Dogs and people share a unique partnership unlike anything else in the animal kingdom, and that partnership can be enhanced through Cynopraxic training and behavior modification practices. “Cynopraxic training proceeds on the assumption that dogs and people possess a shared capacity to establish relations based on fair exchange. Such training promotes cognitive, emotional, and behavioral changes conducive social competence, cooperation, and play. Cynopraxic training objectives are governed by two essential social and life experience criteria: (1) enhance the human-dog relationship and (2) improve the dog’s quality of life.” -Steven Lindsay When we expect our dogs to perform just because we said so, we unintentionally reduce them to robots with fur that needs reprogramming. Cynopraxic trainers instead strive to understand your dog as an individual with their own unique histories, motivators, and relationships. We are also committed to using the least intrusive and aversive methods first, while refraining from any method that will cause physical harm to your dog. LIMA (least intrusive, minimally aversive) is a commonly used acronym that describes these principles. If you are interested in this type of training, Wise Dogs is here to help! Before you begin training, I would like you to consider the building blocks that create a healthy, emotionally balanced dog. First, make sure you understand dog body language. Studying dog body language can help you understand the subtle shifts in your dog’s emotional state. Trainers can look at a dog’s body language and know if that dog is friendly, fearful, aggressive, and everything in-between. Take a hard look at your dog’s physical health. Every dog with a behavioral problem should receive a thorough check-up with their veterinarian. Our physical health impacts our emotional state, and your dog cannot tell you if they have a thyroid problem or if their tooth hurts. Work with your vet to weed out any possible sources of pain and discomfort in your dog to support a healthy mind and a healthy body. It is also crucial that your dog maintains a healthy weight and that they receive daily exercise and mental stimulation. You can see a body weight chart here to help you determine if your dog needs to lose a few pounds. Are you trying to modify your dog’s behavior? How can the problem behavior be prevented? Until you have a trainer come to your home, it is critical that you prevent your dog from rehearsing the behavior you want to modify. Training will allow your dog to build better habits, but long-term habits cannot be built in a day! Here are a few things that can help you get started: If your dog is protective over toys and chews, do not give your dog those specific items. Training will help your dog feel more at ease when you are around their prized resources, and it will teach them that it is okay to relinquish them when you ask. If your dog jumps on visitors, keep your dog on a leash to prevent it. Training will teach your dog a better way to say hello. If your dog barks at dogs on walks, keep them as far away from other dogs as you can. Training will help your dog learn to be calm and attentive to you when they see other dogs, and you will be able to get closer to other dogs with a bit of practice. Your behavior impacts your dog’s behavior. If you are taking the time to understand your dog’s behavior and manage them correctly, you will then be able to understand how your behavior impacts your dog’s behavior. Dogs tend to respond best when they receive clear communication from a calm handler, and they tend to become stressed when their handler is stressed! If you feel yourself becoming frustrated, give yourself a break and reassess your training plan before you try again. Leadership should create security and predictability. Do you set your dog up for success by being a good leader? Some might argue that this is even MORE important than training! Being a leader to your dog does not mean that you are trying to be an “alpha;” It means that you can make decisions for your dog that will result in a positive outcome for THEM! As they grow to understand that following your lead is in their best interest, they will be more likely to want to seek you for guidance, safety, and support. How can we be a good leader to our dog? This is going to vary for each dog/human partnership, but creating structure and routine is a great way to get started. We should also set appropriate boundaries with other people, so they know what is okay/not okay to do with your dog. For example, if your dog is uncertain about new people, you should not be allowing strangers to pet your dog. Training should benefit both you and your dog. Training is a way for us to connect with our dog, modify behaviors, and create a better life for them. Dogs have traded freedom in the wilderness with the security of domesticity, but they still have some of the instincts and behaviors that their ancestors had. As people continue to separate themselves from the natural world, we continue to seclude our dogs from the life that their wild ancestors knew. Dogs are designed to travel, play, smell, and make meaningful connections with us, and training is a way for us to fulfill those needs safely. When you form a well-balanced partnership with your dog, they can…. Enjoy walks with you because they are not pulling and barking at other dogs and people Play with you Co-exist with friends and family Go to dog-friendly establishments Enjoy the great outdoors with you, which may include going to the beach, camping, and hiking. Be okay at home alone for reasonable periods of time and leave you alone while you work from home. Of course, it is perfectly okay if your dog cannot do all these things. There is no “one size fits all” approach to having a perfect partnership with our dog, but understanding these building blocks will help you bring out the best in your dog.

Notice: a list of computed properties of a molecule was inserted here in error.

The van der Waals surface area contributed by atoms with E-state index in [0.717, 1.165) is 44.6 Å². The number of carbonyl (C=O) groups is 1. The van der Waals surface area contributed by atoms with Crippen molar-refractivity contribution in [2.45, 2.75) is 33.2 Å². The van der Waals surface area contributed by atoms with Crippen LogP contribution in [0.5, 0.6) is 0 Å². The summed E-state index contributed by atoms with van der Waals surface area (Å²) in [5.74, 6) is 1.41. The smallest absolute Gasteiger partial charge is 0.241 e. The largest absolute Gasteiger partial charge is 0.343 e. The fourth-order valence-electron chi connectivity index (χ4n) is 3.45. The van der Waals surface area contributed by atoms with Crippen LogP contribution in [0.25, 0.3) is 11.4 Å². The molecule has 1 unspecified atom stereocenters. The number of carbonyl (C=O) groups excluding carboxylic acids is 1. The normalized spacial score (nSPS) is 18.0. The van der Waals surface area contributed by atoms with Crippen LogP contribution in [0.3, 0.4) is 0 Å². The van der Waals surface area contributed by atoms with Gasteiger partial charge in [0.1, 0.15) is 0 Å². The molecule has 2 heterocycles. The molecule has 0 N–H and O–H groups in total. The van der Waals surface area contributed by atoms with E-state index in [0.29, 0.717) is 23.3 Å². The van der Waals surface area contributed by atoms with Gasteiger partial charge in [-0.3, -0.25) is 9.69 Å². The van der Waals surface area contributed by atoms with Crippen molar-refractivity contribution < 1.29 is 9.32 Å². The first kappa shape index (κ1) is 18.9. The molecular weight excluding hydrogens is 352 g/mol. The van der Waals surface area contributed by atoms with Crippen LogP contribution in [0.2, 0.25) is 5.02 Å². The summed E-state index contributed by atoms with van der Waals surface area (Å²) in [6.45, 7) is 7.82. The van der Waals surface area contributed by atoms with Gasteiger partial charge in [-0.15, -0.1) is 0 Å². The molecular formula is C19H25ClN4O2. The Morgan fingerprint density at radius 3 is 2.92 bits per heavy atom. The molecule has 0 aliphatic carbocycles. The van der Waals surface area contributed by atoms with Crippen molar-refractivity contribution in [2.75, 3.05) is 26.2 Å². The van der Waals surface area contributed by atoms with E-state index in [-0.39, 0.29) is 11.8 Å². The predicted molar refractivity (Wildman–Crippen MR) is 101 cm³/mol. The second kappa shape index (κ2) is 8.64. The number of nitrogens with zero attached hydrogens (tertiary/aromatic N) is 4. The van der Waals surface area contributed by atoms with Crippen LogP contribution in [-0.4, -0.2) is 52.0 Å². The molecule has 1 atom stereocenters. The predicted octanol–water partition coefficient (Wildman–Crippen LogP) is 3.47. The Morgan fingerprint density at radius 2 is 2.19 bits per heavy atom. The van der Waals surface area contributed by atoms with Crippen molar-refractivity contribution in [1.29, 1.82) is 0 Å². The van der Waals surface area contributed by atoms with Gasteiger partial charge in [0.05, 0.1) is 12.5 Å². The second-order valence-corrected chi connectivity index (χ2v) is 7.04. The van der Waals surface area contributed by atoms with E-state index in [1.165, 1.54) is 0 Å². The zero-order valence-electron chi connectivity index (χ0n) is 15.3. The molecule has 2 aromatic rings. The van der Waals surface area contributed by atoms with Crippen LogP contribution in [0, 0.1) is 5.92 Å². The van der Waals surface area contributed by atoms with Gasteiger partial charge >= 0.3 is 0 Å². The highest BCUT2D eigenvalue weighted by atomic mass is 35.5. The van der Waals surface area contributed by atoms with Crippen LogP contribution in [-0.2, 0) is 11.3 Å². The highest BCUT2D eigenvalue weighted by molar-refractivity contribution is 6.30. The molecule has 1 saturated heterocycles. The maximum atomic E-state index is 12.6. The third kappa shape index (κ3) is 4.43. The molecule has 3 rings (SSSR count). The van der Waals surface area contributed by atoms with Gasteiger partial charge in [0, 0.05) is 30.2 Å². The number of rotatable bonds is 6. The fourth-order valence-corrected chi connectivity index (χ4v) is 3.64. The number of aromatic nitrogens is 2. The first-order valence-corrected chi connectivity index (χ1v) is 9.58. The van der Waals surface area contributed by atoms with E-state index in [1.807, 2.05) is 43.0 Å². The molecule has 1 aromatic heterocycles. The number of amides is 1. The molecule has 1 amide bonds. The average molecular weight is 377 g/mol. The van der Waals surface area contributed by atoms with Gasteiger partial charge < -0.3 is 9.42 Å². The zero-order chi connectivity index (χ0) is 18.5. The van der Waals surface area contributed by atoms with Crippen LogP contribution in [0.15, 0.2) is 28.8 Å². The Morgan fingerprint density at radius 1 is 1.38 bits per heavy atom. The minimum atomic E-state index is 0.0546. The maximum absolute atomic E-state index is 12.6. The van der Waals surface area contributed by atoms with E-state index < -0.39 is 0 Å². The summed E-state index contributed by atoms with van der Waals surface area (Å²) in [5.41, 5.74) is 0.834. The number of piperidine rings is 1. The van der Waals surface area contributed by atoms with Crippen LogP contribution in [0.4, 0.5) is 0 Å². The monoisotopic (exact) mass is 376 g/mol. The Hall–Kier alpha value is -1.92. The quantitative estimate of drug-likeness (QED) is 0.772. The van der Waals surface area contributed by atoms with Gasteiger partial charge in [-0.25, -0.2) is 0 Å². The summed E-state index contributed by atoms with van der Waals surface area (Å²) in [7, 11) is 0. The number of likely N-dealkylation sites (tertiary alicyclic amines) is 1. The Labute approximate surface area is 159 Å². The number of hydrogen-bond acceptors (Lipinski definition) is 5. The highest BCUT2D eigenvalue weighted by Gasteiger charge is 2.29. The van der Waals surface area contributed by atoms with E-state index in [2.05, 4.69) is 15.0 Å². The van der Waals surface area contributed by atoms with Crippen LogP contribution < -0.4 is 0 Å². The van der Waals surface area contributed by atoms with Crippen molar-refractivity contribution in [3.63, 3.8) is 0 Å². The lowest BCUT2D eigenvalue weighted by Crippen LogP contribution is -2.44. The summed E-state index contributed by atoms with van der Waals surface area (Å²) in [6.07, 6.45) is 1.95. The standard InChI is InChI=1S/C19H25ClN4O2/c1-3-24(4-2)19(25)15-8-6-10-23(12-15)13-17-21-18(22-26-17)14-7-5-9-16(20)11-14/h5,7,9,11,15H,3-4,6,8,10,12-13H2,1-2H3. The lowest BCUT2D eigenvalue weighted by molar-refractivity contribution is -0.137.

- Puppy socialization that goes BEYOND meeting dogs and people